A man carries a cooler towards the west at Indian...

A man carries a cooler towards the west at Indian Wells Beach in Amagansett, July 5, 2014. Credit: Gordon M. Grant

Regulars at Indian Wells Beach in Amagansett said Saturday that drunken, rowdy behavior at the summer destination has abated over the past two years, even as officials weigh a ban on alcohol there.

The East Hampton Town Board wants to ban drinking on the beach -- one of the few on Long Island that allows it -- citing complaints about young people congregating in wild parties, littering and urinating in the dunes.

The ban would cover a 2,000-foot stretch of Indian Wells during lifeguard hours on summer weekends and holidays. A public hearing is scheduled for July 17.

The proposal has highlighted long-standing tensions between families who own homes in the Hamptons and young visitors who rent and vacation there.

"It's always been a family beach, so the fact that it's been sort of overrun by short-term renters who don't frequent the shops and leave a mess on the beach is disappointing," said Michael Lawsky, who was there with his two children and owns a home in Amagansett. A "club scene" atmosphere "is problematic," Lawsky added.

But some said Saturday that the party scene seems to have calmed down since it peaked in 2012.

"Right now, it's a problem that doesn't need to be solved at this point," said Chris Miller, 29, whose family owns a house in Amagansett, as he tossed a Frisbee with friends. "It doesn't seem as crowded or overrun this year. It's sort of petered out."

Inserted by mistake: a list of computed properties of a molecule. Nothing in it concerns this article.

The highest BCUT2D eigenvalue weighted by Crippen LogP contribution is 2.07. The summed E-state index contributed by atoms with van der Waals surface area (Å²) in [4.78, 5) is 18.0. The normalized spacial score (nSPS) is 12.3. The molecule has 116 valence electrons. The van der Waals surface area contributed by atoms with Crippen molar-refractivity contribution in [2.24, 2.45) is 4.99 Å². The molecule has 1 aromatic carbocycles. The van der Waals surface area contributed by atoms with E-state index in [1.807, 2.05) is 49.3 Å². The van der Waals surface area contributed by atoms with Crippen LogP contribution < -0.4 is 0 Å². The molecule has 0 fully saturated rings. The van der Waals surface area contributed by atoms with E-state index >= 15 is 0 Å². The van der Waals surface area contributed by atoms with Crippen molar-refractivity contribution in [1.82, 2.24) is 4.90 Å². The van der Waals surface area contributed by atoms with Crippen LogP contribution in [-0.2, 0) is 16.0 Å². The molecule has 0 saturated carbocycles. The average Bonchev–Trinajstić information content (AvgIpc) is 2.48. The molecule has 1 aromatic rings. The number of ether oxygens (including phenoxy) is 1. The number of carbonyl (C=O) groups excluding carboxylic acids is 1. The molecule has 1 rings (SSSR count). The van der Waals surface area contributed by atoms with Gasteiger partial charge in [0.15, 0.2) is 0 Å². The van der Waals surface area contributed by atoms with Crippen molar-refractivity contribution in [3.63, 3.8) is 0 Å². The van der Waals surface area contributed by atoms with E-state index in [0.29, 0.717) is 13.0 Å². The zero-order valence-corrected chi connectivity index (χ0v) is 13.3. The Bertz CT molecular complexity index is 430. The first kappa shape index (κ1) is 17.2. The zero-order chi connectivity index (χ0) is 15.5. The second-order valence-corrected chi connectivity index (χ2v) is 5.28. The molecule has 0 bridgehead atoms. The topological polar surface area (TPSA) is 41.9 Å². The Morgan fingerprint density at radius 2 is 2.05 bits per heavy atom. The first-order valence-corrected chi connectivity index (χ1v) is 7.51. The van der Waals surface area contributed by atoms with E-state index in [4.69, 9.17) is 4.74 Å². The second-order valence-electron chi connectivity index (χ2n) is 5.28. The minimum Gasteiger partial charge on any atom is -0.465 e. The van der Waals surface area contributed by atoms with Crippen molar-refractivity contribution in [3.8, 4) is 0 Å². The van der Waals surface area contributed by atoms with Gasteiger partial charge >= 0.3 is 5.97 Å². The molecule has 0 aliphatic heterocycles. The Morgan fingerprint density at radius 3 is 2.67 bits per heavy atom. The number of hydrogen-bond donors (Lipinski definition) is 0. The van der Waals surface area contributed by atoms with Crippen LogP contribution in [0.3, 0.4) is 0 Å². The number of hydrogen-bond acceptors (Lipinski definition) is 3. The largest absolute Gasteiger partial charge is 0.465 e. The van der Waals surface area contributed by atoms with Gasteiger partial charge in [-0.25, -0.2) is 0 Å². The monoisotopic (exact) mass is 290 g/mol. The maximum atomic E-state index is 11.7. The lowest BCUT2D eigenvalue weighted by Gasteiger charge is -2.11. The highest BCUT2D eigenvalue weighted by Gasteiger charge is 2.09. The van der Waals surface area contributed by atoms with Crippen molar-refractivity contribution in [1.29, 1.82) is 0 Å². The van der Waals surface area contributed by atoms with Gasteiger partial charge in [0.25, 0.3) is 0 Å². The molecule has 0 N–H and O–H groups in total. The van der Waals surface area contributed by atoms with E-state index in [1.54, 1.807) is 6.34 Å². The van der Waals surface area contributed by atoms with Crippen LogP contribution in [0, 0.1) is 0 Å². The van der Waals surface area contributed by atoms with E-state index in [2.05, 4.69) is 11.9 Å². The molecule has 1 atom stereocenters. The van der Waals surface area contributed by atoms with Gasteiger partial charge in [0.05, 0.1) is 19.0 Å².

Ken Farrell, a year-round resident of East Hampton, said litter and drunken behavior in recent years kept his family from Indian Wells, but he recently started bringing his children back. "This beach has changed a lot," he said.

Still, Farrell said he supported the drinking ban because he said it would stop people from driving under the influence of "alcohol and too much sun."

Some beachgoers rested beer cans or red cups in the sand as they tossed footballs or played games such as KanJam and Spikeball Saturday. Once in a while, men would scramble over the dune to urinate rather than use the restrooms at the parking entrance. A few groups of 10 to 15 people played music from speakers as they lounged around coolers.

Still, there was no sign of tension between the groups of drinkers and families playing in the sand and waves close by.

East Hampton Town police, who have stepped up enforcement at the beach over the past two years, had several officers stationed in the parking lot.

Police said they have issued 60 summonses each year in 2012 and 2013 for violations such as public urination, littering and having an open container of alcohol in the parking lot at Indian Wells.

Some young vacationers said they were taken off-guard by the ban proposal. They said drinkers are generally respectful to others.

"I see it as, I'm coming here on a vacation, to relax," said Zack Josepher, 26, of Wantagh, who was staying at a friend's relative's house. "I like coming here because it's a little oasis. We're people who try to clean up and not be idiots."

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